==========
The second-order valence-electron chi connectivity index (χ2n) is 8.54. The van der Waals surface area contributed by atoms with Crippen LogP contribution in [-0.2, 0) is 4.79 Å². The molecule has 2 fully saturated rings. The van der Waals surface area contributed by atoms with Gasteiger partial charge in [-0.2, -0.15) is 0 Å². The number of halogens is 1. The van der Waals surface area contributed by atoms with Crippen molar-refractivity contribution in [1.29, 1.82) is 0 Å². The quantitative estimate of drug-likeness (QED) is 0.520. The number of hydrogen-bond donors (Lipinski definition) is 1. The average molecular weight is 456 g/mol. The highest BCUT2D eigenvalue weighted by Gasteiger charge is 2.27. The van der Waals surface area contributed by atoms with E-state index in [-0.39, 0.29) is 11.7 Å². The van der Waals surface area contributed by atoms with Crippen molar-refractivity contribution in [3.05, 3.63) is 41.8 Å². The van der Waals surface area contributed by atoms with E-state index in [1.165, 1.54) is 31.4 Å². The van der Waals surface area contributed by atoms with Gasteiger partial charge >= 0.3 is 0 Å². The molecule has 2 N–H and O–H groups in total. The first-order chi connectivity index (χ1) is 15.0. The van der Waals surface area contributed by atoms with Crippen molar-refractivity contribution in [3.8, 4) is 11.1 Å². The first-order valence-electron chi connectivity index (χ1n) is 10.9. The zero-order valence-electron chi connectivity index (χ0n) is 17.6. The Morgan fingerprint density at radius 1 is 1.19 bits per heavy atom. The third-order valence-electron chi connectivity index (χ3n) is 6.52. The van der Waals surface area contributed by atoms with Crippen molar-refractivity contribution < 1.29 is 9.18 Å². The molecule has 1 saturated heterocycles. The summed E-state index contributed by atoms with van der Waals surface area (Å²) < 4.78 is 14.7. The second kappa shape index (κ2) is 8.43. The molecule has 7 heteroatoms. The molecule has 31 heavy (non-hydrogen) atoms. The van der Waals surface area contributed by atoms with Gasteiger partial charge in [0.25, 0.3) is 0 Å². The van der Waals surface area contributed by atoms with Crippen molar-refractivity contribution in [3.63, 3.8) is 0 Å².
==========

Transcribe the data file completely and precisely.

The second-order valence-electron chi connectivity index (χ2n) is 8.54. The van der Waals surface area contributed by atoms with Crippen LogP contribution in [-0.2, 0) is 4.79 Å². The molecule has 2 fully saturated rings. The van der Waals surface area contributed by atoms with Gasteiger partial charge in [-0.2, -0.15) is 0 Å². The number of halogens is 1. The van der Waals surface area contributed by atoms with Crippen molar-refractivity contribution in [1.29, 1.82) is 0 Å². The quantitative estimate of drug-likeness (QED) is 0.520. The number of hydrogen-bond donors (Lipinski definition) is 1. The average molecular weight is 456 g/mol. The highest BCUT2D eigenvalue weighted by Gasteiger charge is 2.27. The van der Waals surface area contributed by atoms with E-state index in [-0.39, 0.29) is 11.7 Å². The van der Waals surface area contributed by atoms with Crippen molar-refractivity contribution in [3.05, 3.63) is 41.8 Å². The van der Waals surface area contributed by atoms with E-state index in [1.165, 1.54) is 31.4 Å². The van der Waals surface area contributed by atoms with Gasteiger partial charge >= 0.3 is 0 Å². The molecule has 2 N–H and O–H groups in total. The first-order chi connectivity index (χ1) is 15.0. The van der Waals surface area contributed by atoms with Crippen molar-refractivity contribution in [3.8, 4) is 11.1 Å². The first-order valence-electron chi connectivity index (χ1n) is 10.9. The zero-order valence-electron chi connectivity index (χ0n) is 17.6. The Morgan fingerprint density at radius 1 is 1.19 bits per heavy atom. The third-order valence-electron chi connectivity index (χ3n) is 6.52. The van der Waals surface area contributed by atoms with Crippen molar-refractivity contribution < 1.29 is 9.18 Å². The molecule has 1 saturated heterocycles. The summed E-state index contributed by atoms with van der Waals surface area (Å²) < 4.78 is 14.7. The second kappa shape index (κ2) is 8.43. The molecule has 7 heteroatoms. The molecule has 31 heavy (non-hydrogen) atoms. The van der Waals surface area contributed by atoms with Gasteiger partial charge in [0.25, 0.3) is 0 Å². The van der Waals surface area contributed by atoms with Crippen molar-refractivity contribution in [3.63, 3.8) is 0 Å².